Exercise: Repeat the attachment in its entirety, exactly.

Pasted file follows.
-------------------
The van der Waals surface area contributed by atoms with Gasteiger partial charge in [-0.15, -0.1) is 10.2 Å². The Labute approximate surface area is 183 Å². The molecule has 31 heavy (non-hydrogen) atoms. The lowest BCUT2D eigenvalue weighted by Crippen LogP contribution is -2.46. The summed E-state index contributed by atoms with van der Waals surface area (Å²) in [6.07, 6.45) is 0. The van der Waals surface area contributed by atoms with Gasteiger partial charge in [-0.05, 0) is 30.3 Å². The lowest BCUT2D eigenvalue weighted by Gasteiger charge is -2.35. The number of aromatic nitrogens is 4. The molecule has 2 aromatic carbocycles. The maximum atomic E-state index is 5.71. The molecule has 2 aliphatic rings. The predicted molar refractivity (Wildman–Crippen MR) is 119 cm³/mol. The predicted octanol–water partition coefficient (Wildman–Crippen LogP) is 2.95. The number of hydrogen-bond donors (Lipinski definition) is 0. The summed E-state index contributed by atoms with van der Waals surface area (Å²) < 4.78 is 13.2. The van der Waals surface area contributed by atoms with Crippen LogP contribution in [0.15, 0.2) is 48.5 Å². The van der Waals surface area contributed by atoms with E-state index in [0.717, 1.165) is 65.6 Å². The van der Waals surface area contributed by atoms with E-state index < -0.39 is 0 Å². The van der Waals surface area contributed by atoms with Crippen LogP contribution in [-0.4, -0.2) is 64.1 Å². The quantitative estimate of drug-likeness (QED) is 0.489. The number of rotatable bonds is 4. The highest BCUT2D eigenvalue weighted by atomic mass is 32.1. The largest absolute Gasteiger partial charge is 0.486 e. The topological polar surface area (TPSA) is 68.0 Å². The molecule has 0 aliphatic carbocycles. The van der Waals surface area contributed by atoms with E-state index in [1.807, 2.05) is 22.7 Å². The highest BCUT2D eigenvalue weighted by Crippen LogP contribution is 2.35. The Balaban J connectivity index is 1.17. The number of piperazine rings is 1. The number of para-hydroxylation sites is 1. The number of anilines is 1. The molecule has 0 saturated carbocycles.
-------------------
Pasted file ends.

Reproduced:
The van der Waals surface area contributed by atoms with Gasteiger partial charge in [-0.15, -0.1) is 10.2 Å². The Labute approximate surface area is 183 Å². The molecule has 31 heavy (non-hydrogen) atoms. The lowest BCUT2D eigenvalue weighted by Crippen LogP contribution is -2.46. The summed E-state index contributed by atoms with van der Waals surface area (Å²) in [6.07, 6.45) is 0. The van der Waals surface area contributed by atoms with Gasteiger partial charge in [-0.05, 0) is 30.3 Å². The lowest BCUT2D eigenvalue weighted by Gasteiger charge is -2.35. The number of aromatic nitrogens is 4. The molecule has 2 aromatic carbocycles. The maximum atomic E-state index is 5.71. The molecule has 2 aliphatic rings. The predicted molar refractivity (Wildman–Crippen MR) is 119 cm³/mol. The predicted octanol–water partition coefficient (Wildman–Crippen LogP) is 2.95. The number of hydrogen-bond donors (Lipinski definition) is 0. The summed E-state index contributed by atoms with van der Waals surface area (Å²) < 4.78 is 13.2. The van der Waals surface area contributed by atoms with Crippen LogP contribution in [0.15, 0.2) is 48.5 Å². The van der Waals surface area contributed by atoms with E-state index in [0.717, 1.165) is 65.6 Å². The van der Waals surface area contributed by atoms with E-state index < -0.39 is 0 Å². The van der Waals surface area contributed by atoms with Crippen LogP contribution in [-0.4, -0.2) is 64.1 Å². The quantitative estimate of drug-likeness (QED) is 0.489. The number of rotatable bonds is 4. The highest BCUT2D eigenvalue weighted by atomic mass is 32.1. The largest absolute Gasteiger partial charge is 0.486 e. The topological polar surface area (TPSA) is 68.0 Å². The molecule has 0 aliphatic carbocycles. The van der Waals surface area contributed by atoms with E-state index in [1.807, 2.05) is 22.7 Å². The highest BCUT2D eigenvalue weighted by Crippen LogP contribution is 2.35. The Balaban J connectivity index is 1.17. The number of piperazine rings is 1. The number of para-hydroxylation sites is 1. The number of anilines is 1. The molecule has 0 saturated carbocycles.